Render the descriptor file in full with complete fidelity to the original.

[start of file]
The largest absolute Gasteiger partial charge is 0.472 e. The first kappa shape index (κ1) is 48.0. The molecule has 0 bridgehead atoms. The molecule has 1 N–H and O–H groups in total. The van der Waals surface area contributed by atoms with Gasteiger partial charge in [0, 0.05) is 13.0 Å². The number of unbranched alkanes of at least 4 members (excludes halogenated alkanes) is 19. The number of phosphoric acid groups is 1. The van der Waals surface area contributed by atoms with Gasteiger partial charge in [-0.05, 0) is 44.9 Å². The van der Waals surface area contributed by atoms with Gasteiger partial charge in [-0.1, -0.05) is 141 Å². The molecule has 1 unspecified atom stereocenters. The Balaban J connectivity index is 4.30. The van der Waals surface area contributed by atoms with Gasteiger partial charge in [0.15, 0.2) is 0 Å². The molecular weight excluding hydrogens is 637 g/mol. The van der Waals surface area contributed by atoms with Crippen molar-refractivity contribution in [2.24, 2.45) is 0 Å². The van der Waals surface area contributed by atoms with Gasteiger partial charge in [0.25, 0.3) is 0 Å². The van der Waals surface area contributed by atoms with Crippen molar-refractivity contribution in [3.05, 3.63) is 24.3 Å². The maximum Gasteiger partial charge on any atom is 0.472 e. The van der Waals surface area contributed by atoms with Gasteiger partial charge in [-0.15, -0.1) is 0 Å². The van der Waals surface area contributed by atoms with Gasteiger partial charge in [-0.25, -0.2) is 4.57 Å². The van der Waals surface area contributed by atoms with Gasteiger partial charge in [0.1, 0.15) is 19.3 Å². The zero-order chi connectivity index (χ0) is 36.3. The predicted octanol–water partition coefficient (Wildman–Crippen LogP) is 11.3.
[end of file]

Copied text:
The largest absolute Gasteiger partial charge is 0.472 e. The first kappa shape index (κ1) is 48.0. The molecule has 0 bridgehead atoms. The molecule has 1 N–H and O–H groups in total. The van der Waals surface area contributed by atoms with Gasteiger partial charge in [0, 0.05) is 13.0 Å². The number of unbranched alkanes of at least 4 members (excludes halogenated alkanes) is 19. The number of phosphoric acid groups is 1. The van der Waals surface area contributed by atoms with Gasteiger partial charge in [-0.05, 0) is 44.9 Å². The van der Waals surface area contributed by atoms with Gasteiger partial charge in [-0.1, -0.05) is 141 Å². The molecule has 1 unspecified atom stereocenters. The Balaban J connectivity index is 4.30. The van der Waals surface area contributed by atoms with Gasteiger partial charge in [0.15, 0.2) is 0 Å². The molecular weight excluding hydrogens is 637 g/mol. The van der Waals surface area contributed by atoms with Crippen molar-refractivity contribution in [2.24, 2.45) is 0 Å². The van der Waals surface area contributed by atoms with Gasteiger partial charge in [0.25, 0.3) is 0 Å². The van der Waals surface area contributed by atoms with Crippen molar-refractivity contribution in [3.05, 3.63) is 24.3 Å². The maximum Gasteiger partial charge on any atom is 0.472 e. The van der Waals surface area contributed by atoms with Gasteiger partial charge in [-0.15, -0.1) is 0 Å². The van der Waals surface area contributed by atoms with Gasteiger partial charge in [-0.25, -0.2) is 4.57 Å². The van der Waals surface area contributed by atoms with Gasteiger partial charge in [0.1, 0.15) is 19.3 Å². The zero-order chi connectivity index (χ0) is 36.3. The predicted octanol–water partition coefficient (Wildman–Crippen LogP) is 11.3.